Two definitions for you to think about real quick.
- A mutual relationship or connection between two or more things.
- Interdependence of variable quantities.
- The action of causing something.
- The relationship between cause and effect; causality.
In “scientific studies” unfortunately the two sometimes get confused. Think about doing a pushup. When you do a pushup you are using mainly the muscles in the front of your chest and shoulders. Those muscles are responsible for pushing and when overworked compared to our “pulling” muscles they will cause our shoulders to roll forward, or protract. Does this mean that doing pushups causes protracted shoulders? NO! The two are correlated, but pushups do not cause protracted shoulders.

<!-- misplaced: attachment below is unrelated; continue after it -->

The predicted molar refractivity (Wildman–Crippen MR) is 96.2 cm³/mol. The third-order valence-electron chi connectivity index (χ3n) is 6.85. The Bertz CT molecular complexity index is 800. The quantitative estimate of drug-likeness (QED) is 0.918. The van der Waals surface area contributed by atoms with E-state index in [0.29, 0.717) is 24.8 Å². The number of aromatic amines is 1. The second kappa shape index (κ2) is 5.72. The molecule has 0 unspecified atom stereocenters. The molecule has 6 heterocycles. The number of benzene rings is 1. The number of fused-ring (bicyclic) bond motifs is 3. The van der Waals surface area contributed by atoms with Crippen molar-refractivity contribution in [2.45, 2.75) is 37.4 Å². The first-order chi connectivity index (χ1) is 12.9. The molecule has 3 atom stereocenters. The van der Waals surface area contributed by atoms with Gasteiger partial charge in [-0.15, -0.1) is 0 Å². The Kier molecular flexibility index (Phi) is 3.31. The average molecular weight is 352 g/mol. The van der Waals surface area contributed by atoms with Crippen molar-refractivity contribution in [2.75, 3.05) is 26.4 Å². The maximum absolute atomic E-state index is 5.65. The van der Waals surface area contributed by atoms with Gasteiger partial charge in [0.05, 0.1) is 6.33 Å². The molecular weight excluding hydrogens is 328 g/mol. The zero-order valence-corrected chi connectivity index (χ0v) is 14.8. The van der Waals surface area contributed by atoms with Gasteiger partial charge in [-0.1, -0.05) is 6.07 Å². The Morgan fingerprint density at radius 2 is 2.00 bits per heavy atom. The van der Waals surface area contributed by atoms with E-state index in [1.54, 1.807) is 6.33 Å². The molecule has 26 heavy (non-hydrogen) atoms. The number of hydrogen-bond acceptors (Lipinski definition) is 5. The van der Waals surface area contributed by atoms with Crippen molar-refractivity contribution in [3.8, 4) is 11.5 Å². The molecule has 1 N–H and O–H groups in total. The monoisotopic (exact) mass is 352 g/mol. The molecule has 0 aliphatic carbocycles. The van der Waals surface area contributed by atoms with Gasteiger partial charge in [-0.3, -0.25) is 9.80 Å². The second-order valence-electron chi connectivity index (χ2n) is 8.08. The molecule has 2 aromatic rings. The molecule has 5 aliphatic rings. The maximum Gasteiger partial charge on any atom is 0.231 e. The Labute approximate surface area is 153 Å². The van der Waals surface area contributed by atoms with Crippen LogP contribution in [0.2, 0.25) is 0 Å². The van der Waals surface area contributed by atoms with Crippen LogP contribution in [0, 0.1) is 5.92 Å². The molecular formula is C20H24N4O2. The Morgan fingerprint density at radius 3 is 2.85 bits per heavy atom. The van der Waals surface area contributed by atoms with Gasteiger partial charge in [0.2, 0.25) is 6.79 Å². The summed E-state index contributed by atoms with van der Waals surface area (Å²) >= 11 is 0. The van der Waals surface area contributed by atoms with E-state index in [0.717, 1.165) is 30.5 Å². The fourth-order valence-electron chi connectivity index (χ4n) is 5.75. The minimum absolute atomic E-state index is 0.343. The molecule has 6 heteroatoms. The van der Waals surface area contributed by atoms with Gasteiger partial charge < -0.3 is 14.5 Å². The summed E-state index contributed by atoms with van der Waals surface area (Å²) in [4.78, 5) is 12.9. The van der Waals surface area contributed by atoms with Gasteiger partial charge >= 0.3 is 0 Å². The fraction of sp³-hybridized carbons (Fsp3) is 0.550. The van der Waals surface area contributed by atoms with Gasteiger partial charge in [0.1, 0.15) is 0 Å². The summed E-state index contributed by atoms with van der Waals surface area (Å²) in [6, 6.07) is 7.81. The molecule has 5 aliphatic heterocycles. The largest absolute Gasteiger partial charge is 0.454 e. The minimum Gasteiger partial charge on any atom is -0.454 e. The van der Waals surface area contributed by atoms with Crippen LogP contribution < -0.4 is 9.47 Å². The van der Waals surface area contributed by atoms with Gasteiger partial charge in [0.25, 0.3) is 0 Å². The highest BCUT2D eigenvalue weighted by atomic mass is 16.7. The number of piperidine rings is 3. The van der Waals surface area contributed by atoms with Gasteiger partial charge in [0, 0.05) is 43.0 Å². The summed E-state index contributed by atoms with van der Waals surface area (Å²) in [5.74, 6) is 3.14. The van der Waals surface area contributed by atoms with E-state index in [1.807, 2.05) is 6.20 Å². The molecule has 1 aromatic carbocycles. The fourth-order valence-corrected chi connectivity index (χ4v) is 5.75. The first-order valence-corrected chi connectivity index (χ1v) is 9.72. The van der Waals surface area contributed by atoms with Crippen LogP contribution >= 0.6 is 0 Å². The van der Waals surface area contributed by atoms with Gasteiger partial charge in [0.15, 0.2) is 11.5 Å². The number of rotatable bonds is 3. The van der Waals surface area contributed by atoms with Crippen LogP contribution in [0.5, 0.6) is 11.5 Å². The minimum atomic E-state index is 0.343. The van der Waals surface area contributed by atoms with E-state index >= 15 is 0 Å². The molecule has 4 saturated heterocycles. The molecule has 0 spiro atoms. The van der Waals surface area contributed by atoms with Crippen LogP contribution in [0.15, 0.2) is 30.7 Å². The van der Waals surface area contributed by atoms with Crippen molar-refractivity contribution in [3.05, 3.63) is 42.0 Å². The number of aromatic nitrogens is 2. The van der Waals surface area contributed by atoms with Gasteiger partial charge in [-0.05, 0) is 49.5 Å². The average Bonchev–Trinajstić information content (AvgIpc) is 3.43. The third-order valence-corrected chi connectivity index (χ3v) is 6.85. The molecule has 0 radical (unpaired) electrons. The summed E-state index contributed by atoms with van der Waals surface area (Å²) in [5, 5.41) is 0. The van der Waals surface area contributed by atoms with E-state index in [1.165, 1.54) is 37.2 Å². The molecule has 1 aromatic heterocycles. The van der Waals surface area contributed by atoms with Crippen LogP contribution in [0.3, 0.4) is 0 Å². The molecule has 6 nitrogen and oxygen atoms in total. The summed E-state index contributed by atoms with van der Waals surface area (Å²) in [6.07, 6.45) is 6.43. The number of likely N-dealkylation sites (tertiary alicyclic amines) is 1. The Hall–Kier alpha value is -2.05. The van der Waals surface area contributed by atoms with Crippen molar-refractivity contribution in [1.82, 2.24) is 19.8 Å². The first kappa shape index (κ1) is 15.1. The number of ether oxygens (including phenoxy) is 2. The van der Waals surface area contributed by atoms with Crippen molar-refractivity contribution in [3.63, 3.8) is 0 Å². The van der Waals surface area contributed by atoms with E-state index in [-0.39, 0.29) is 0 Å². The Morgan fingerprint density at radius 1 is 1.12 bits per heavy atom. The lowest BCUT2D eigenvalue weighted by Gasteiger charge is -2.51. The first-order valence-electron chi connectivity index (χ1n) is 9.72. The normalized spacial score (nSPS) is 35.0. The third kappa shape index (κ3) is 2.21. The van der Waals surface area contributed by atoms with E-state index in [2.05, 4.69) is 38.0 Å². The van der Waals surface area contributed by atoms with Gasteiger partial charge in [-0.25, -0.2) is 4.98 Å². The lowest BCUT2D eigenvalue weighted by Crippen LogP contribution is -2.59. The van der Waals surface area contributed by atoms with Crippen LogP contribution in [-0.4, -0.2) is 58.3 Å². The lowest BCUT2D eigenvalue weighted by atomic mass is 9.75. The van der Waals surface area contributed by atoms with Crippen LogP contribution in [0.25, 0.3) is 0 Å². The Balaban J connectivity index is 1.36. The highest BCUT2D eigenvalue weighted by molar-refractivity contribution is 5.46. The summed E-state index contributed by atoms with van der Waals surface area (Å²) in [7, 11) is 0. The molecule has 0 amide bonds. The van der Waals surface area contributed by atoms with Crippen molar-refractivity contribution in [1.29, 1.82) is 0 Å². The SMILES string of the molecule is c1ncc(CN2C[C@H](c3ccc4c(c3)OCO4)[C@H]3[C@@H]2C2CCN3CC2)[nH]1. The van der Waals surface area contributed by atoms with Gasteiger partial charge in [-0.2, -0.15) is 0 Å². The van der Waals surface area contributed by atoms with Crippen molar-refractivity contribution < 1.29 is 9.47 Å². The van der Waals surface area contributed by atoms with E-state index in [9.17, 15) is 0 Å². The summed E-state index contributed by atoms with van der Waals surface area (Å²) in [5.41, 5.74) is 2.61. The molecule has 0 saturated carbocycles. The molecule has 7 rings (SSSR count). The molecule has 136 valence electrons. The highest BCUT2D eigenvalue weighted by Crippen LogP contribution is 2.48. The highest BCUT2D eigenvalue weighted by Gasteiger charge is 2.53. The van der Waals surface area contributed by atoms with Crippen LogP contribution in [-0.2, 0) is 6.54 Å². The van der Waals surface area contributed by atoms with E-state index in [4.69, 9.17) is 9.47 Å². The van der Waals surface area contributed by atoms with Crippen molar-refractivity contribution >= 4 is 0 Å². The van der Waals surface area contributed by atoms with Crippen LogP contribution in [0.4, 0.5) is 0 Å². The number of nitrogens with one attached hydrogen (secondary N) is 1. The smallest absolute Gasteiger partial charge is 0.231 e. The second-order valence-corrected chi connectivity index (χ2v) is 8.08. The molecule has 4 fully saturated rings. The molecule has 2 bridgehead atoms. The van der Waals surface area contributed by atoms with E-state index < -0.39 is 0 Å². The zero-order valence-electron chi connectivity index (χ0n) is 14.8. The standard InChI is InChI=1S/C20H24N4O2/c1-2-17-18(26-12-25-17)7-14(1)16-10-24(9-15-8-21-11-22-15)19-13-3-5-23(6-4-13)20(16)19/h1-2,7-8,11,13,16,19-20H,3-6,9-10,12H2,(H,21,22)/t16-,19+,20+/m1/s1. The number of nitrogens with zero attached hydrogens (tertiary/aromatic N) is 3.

This article gives another example of this confusion when it comes to our sleep. Some studies claim that too much sleep can kill us. The misleading information they don’t discuss is that most people that sleep “too much” are already sick and in bed. It’s not that sleeping too much causes us to die, but rather there is a correlation due to the fact that the majority of people that sleep extensive amounts are chronically ill to begin with.
There are hundreds of studies being done every day that “prove” things to be causative of ailments or on the other side of the spectrum, medications or supplements that will “cure” medical conditions. This isn’t to say that ALL research is wrong, but it’s just a little reminder to not believe everything you read/hear and to do some research on the research. If something sounds too good to be true, or if something is hard to believe, there’s a reason your gut is telling you that. Listen to it, explore it and then decide if it’s causation or correlation.